Havana and Its Different Architectural Styles

Photo Feature by Ernesto Gonzalez Diaz



HAVANA TIMES — Havana is a city with almost five centuries of history, and throughout this time it has accumulated a great variety of different architectural styles. Colonial architecture can be seen in squares, parks and mansions converted into museums in the city’s historic center.

You can also appreciate Gothic architecture in the center too, mainly in its churches such as those of Santo Angel and Reina, the Barroque can be mainly seen in its Cathedral and the Museum of Fine Arts, Eclecticism at the Grand Theater, and the Spanish military style in its monuments such as Castillo de la Real Fuerza (Castle of the Royal Force).

The Bacardi building, from the beginning of the 20th century, which is also located in Old Havana, is the greatest exponent of Art-Deco architecture, which is today an office building. The Art-Nouveau style is also present in Havana’s architecture, and an example of this can be found inside the Palacio de los Matrimonios on Prado Avenue.

The most recent buildings of importance we have here are the Habana Libre, Focsa, Gran Logia Masonica and some buildings built on the Malecon between the ‘40s and ‘60s, which join the group of modern Rationalist style buildings constructed in the last 30 years, such as the Cohiba hotel, the Galerias Paseo shopping center, the Hermanos Amejeiras Hospital and the Atlantic tower which is also found along Havana’s Malecon.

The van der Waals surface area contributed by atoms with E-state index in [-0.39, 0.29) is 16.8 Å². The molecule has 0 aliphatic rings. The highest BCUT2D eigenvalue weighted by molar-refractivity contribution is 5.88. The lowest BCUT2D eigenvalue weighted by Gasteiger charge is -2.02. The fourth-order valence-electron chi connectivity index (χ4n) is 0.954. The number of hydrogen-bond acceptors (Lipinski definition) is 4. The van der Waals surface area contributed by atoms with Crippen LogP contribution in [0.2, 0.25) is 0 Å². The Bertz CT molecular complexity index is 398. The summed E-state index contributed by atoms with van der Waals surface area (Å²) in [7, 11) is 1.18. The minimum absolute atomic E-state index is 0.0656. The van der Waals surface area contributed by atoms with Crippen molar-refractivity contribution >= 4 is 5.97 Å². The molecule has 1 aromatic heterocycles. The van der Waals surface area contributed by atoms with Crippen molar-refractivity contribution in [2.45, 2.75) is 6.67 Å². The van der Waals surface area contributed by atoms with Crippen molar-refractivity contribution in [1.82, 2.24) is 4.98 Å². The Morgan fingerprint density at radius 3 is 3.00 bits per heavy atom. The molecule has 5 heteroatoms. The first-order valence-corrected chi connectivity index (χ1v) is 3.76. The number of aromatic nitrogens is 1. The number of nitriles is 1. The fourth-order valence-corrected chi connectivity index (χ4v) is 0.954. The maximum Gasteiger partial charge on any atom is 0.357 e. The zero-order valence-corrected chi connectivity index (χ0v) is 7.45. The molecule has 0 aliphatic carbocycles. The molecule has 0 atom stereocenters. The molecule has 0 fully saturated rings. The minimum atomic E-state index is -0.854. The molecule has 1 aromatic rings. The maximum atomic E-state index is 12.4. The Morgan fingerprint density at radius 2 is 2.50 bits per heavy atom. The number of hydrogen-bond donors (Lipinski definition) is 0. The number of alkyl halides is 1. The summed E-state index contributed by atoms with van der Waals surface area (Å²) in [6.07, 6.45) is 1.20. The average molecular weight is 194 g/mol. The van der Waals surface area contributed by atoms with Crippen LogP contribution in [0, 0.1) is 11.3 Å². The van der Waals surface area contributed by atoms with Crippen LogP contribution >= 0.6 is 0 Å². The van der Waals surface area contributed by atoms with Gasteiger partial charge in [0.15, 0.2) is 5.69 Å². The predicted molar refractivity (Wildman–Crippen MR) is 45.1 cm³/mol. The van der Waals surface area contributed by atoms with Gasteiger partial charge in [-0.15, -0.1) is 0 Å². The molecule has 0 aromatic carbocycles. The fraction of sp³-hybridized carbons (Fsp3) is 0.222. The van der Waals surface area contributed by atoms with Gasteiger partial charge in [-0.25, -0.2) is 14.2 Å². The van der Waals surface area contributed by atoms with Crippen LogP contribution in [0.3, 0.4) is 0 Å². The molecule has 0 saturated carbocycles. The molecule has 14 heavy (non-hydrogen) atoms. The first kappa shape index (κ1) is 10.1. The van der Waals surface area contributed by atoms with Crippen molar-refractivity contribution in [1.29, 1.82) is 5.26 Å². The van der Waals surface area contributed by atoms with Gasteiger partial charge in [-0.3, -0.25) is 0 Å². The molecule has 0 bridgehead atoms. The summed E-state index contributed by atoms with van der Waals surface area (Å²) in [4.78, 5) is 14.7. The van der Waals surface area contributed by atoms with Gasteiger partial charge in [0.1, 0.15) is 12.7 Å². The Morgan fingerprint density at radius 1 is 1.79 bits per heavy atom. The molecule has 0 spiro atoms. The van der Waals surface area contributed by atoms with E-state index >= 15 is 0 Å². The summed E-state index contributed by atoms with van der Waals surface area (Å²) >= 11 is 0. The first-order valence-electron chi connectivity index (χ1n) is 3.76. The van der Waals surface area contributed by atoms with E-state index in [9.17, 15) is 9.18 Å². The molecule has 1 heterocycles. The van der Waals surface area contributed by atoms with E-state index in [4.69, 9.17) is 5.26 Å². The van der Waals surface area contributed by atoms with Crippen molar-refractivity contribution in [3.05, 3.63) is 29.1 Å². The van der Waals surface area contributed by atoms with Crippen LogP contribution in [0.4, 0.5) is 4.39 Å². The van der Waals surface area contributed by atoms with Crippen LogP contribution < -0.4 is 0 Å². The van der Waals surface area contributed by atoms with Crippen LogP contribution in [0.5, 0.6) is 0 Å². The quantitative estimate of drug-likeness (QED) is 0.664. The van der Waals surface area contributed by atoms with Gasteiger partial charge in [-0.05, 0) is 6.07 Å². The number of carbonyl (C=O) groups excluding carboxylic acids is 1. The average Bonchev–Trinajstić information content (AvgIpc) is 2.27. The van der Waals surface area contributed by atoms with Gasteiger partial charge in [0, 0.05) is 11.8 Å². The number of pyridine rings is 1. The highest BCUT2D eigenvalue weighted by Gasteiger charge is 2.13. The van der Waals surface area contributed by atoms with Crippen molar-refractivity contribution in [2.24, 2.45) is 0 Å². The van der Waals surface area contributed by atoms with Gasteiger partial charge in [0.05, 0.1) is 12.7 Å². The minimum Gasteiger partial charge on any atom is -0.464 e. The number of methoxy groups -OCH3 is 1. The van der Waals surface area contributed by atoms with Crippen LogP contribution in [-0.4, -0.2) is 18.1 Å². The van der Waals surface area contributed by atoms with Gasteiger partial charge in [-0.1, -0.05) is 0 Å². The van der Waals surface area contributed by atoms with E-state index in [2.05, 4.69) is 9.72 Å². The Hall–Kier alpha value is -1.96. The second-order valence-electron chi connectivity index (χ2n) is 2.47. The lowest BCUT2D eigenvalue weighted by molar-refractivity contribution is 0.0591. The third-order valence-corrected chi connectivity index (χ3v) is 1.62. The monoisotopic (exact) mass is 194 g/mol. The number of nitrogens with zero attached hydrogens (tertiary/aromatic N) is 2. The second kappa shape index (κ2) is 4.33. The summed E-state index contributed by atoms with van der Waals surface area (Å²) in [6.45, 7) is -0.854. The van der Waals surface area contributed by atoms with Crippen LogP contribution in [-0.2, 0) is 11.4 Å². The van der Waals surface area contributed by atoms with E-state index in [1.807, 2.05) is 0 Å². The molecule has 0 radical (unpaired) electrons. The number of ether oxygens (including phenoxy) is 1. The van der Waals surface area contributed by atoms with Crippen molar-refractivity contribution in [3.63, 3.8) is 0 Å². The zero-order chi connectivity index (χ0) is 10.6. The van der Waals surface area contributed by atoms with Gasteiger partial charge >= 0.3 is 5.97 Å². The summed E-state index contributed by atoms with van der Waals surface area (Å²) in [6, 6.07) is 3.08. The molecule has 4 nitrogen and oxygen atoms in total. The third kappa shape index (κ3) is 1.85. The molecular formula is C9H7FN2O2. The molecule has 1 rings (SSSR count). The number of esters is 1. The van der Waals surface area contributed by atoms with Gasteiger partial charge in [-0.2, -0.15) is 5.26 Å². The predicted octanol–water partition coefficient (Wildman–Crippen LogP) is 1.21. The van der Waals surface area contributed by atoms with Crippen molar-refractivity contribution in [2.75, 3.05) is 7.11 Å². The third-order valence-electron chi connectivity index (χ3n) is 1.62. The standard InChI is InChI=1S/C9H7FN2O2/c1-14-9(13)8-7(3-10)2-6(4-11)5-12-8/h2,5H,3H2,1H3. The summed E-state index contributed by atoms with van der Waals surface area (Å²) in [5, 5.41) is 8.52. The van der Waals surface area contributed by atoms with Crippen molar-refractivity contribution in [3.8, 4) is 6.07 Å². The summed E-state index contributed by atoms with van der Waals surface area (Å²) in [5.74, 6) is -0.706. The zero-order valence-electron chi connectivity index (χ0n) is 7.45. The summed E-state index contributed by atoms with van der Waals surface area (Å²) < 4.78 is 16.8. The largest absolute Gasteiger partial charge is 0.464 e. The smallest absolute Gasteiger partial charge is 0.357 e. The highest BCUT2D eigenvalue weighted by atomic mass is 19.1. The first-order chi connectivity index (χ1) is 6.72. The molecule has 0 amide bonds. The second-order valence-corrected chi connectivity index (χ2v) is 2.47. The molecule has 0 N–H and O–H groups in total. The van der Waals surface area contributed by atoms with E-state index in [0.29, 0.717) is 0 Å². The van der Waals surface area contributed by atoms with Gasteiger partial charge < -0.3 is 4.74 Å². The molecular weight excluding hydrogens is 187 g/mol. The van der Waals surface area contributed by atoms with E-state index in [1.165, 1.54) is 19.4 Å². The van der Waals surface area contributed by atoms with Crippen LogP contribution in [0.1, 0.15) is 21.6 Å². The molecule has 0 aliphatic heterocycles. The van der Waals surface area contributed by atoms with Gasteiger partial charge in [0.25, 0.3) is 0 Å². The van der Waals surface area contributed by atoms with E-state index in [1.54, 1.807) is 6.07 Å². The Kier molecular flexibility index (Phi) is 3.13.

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3 thoughts on “Havana and Its Different Architectural Styles

  • September 15, 2016 at 2:41 pm

    Thank you, I try find this books

  • September 15, 2016 at 12:51 pm

    All of the above mentioned buildings can be read about and pictured in 2 books; The Splendor of Cuba, and Havana Modern, both published by Rizzoli Publishing International.

  • September 14, 2016 at 11:18 pm

    A magnificent heritage, not just for Cuba, but for the Americas. May one suggest a series of photographs of details – close-ups of the tiling and the ladies at the top of the Bacardi building, some of the wonderful stained glass, for example at the scent shop on Mercaderes and the old timber work of doors. Old Havana in particular, but much of Havana in general possesses a treasure house of history.

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